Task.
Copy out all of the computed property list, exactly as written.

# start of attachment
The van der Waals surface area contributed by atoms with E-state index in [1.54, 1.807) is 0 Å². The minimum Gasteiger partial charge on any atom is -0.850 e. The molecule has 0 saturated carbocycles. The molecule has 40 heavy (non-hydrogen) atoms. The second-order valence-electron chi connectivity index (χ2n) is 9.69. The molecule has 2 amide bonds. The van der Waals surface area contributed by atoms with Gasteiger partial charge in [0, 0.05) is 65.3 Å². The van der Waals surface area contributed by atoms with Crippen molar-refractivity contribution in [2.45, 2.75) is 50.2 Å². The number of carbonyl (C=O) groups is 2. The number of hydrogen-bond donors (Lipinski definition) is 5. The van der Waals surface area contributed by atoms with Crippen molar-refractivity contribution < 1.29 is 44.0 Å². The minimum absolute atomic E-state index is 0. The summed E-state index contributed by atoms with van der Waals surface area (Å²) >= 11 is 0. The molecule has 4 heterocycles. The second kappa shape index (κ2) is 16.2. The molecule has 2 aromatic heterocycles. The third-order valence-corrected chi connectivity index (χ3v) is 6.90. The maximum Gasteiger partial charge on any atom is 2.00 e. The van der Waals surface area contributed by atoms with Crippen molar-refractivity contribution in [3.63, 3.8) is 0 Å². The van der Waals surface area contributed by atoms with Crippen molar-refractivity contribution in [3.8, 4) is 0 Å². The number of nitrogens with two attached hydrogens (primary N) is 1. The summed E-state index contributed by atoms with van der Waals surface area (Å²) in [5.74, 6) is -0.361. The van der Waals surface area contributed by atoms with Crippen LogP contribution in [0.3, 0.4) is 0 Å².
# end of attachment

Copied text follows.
The van der Waals surface area contributed by atoms with E-state index in [1.54, 1.807) is 0 Å². The minimum Gasteiger partial charge on any atom is -0.850 e. The molecule has 0 saturated carbocycles. The molecule has 40 heavy (non-hydrogen) atoms. The second-order valence-electron chi connectivity index (χ2n) is 9.69. The molecule has 2 amide bonds. The van der Waals surface area contributed by atoms with Gasteiger partial charge in [0, 0.05) is 65.3 Å². The van der Waals surface area contributed by atoms with Crippen molar-refractivity contribution in [2.45, 2.75) is 50.2 Å². The number of carbonyl (C=O) groups is 2. The number of hydrogen-bond donors (Lipinski definition) is 5. The van der Waals surface area contributed by atoms with Crippen molar-refractivity contribution < 1.29 is 44.0 Å². The minimum absolute atomic E-state index is 0. The summed E-state index contributed by atoms with van der Waals surface area (Å²) >= 11 is 0. The molecule has 4 heterocycles. The second kappa shape index (κ2) is 16.2. The molecule has 2 aromatic heterocycles. The third-order valence-corrected chi connectivity index (χ3v) is 6.90. The maximum Gasteiger partial charge on any atom is 2.00 e. The van der Waals surface area contributed by atoms with Crippen molar-refractivity contribution in [3.63, 3.8) is 0 Å². The van der Waals surface area contributed by atoms with Crippen molar-refractivity contribution in [3.8, 4) is 0 Å². The number of nitrogens with two attached hydrogens (primary N) is 1. The summed E-state index contributed by atoms with van der Waals surface area (Å²) in [5.74, 6) is -0.361. The van der Waals surface area contributed by atoms with Crippen LogP contribution in [0.3, 0.4) is 0 Å².